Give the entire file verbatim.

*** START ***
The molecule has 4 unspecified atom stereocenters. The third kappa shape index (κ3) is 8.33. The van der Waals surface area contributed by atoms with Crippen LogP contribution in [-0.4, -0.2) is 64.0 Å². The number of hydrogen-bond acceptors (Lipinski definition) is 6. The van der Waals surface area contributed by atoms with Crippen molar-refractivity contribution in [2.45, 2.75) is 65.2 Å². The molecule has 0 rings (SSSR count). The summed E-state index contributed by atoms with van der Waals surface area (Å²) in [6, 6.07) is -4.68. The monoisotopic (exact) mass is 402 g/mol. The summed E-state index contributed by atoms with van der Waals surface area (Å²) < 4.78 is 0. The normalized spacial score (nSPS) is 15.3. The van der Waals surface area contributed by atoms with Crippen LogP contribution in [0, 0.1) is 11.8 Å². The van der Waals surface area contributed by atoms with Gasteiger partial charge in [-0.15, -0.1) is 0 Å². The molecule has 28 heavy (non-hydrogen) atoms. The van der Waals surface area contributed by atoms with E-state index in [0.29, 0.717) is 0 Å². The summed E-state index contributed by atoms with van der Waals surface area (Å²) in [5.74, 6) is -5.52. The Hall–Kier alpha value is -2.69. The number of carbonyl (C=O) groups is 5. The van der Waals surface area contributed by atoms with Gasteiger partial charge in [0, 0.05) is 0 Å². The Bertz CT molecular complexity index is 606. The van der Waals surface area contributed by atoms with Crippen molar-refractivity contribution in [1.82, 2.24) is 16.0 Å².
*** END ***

The molecule has 4 unspecified atom stereocenters. The third kappa shape index (κ3) is 8.33. The van der Waals surface area contributed by atoms with Crippen LogP contribution in [-0.4, -0.2) is 64.0 Å². The number of hydrogen-bond acceptors (Lipinski definition) is 6. The van der Waals surface area contributed by atoms with Crippen molar-refractivity contribution in [2.45, 2.75) is 65.2 Å². The molecule has 0 rings (SSSR count). The summed E-state index contributed by atoms with van der Waals surface area (Å²) in [6, 6.07) is -4.68. The monoisotopic (exact) mass is 402 g/mol. The summed E-state index contributed by atoms with van der Waals surface area (Å²) < 4.78 is 0. The normalized spacial score (nSPS) is 15.3. The van der Waals surface area contributed by atoms with Crippen LogP contribution in [0, 0.1) is 11.8 Å². The van der Waals surface area contributed by atoms with Gasteiger partial charge in [-0.15, -0.1) is 0 Å². The molecule has 28 heavy (non-hydrogen) atoms. The van der Waals surface area contributed by atoms with E-state index in [0.29, 0.717) is 0 Å². The summed E-state index contributed by atoms with van der Waals surface area (Å²) in [5.74, 6) is -5.52. The Hall–Kier alpha value is -2.69. The number of carbonyl (C=O) groups is 5. The van der Waals surface area contributed by atoms with Gasteiger partial charge in [0, 0.05) is 0 Å². The Bertz CT molecular complexity index is 606. The van der Waals surface area contributed by atoms with Crippen molar-refractivity contribution in [1.82, 2.24) is 16.0 Å².